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Disposal Service Steps into Scrapping Used Vehicles


March 6 , 2021
By FASIKA TADESSE ( FORTUNE STAFF WRITER )


The Public Procurement & Property Disposal Service has started identifying used vehicles from public offices that will be disposed of as scrap metal. Previously, old vehicles were either transferred to buyers for further use through auction or were abandoned altogether.

However, the technical document prepared by the Federal Transport Authority and approved by the Ministry of Finance in January enables the Service to identify which vehicles are to be auctioned off as scrap.

The new criterion has four requirements that outline which vehicles should be scrapped. Vehicles whose chassis are seriously damaged; old cars that served for 40 years or more and recently went out of use; cars with right-hand drive; and vehicles that have sustained over 60pc damage will be disposed of as scrap metal through auction.

The new scheme, initiated following the proposal from the Service, aims at protecting the environment from pollution and reducing traffic accidents caused by old cars, according to Tsewaye Muluneh, director-general at the Service; the only public office that has a mandate of disposing of vehicles.

The government has been devising laws to discourage the import and sale of used cars and has enacted an excise tax law, which imposes a hefty tax on used cars. The law levies a 105pc excise tax on cars aged two to four years and a 405pc tax on cars over seven years of age.


“It also aims at fulfilling the demand for scrap metal for industries,” said Tsewaye, who mentioned that a lack of clear laws was an impediment to her office's management of the disposal of these cars when it received requests from the public offices.

Data from the Public Procurement & Property Administration Agency shows that at least 10,000 vehicles owned by public institutions and universities have been mismanaged and were kept with no purpose.

As of the beginning of February, the Service has dispatched a circular to all public offices under its jurisdiction to send the list of old vehicles they wish to scrap. The new process will be initiated at 86 institutions that have been applying for vehicle disposal since 2015. Out of the total, 17 of them are located outside of the capital.

For the process of identifying and categorising the vehicles, the Service has hired four automotive experts. The process is expected to be finalised by May in two rounds.


"We want the public offices to get ready and wait for us," said Tsewaye.


After the categorisation is completed, the list will be sent to the Ministry of Finance for approval, according to Shunka Adugna, director of property valuation & disposal at the Service.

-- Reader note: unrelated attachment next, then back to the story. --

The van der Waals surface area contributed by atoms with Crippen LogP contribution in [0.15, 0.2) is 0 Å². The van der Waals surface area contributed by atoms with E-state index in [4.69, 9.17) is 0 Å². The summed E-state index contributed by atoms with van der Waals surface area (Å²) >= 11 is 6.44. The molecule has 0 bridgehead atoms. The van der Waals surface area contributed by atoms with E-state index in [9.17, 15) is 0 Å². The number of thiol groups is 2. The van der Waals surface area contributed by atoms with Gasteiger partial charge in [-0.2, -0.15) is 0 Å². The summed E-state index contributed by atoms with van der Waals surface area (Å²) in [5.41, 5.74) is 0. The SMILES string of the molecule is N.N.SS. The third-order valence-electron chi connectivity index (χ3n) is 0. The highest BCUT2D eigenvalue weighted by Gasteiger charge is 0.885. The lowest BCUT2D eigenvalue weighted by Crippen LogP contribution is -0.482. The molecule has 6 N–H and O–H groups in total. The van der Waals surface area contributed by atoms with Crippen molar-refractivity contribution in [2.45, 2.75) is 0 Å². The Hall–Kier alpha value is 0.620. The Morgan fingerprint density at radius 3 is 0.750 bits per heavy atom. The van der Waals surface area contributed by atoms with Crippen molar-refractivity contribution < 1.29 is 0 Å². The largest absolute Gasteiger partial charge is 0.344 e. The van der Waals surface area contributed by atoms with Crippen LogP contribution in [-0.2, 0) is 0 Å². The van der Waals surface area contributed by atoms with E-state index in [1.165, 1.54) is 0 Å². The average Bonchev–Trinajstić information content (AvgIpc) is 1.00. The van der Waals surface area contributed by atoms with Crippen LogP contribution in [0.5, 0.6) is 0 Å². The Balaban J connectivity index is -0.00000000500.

After the Ministry's approval, the Service will jump into floating a tender to sell the items for scrap metal. In the meantime, the Public Procurement & Property Administration Agency, the regulatory body, and the Central Statistical Agency will work on the pricing manual for the auctioning process.

The Palace Administration, the National Meteorology Institute of Ethiopia, the National Disaster & Risk Management Commission, the Ethiopian Biodiversity Institute and the National Lottery Administration are among the public offices that applied for the disposal of used vehicles.

Though the offices requested the vehicles' disposal, the Service has been facing challenges as the properties do not have necessary documents such as declarations.

After the full data and information are collected and the categorisation has been made, the government will decide how to handle the disposal of vehicles with no documentation, according to Tsewaye.


As a nation, the country does not have a culture of scrapping old and used vehicles, according to Andualem Mekonnen (PhD), a lecturer at the Centre for Environmental Science at Addis Abeba University.

"Despite their problems, old cars that are thrown away here will be reused somewhere else," he said. "It's good that the government moves toward disposing of old vehicles."

The regulatory agency has also kicked off a national movement to register the information of all idle properties on the premises of public offices. Active for five days as of April 13, the initiative will be led by the main committee formed with representatives from the public offices.

"With the process, we'll filter properties that are usable or not," said Haji Ibsa, director general at the Agency. "And we'll clear the backlogged items that need to be disposed of."

The Agency has addressed half of the over 180 public institutions to prepare the list of disposable items and the remaining will be reached through a media campaign, according to him.



PUBLISHED ON Mar 06,2021 [ VOL 21 , NO 1088]


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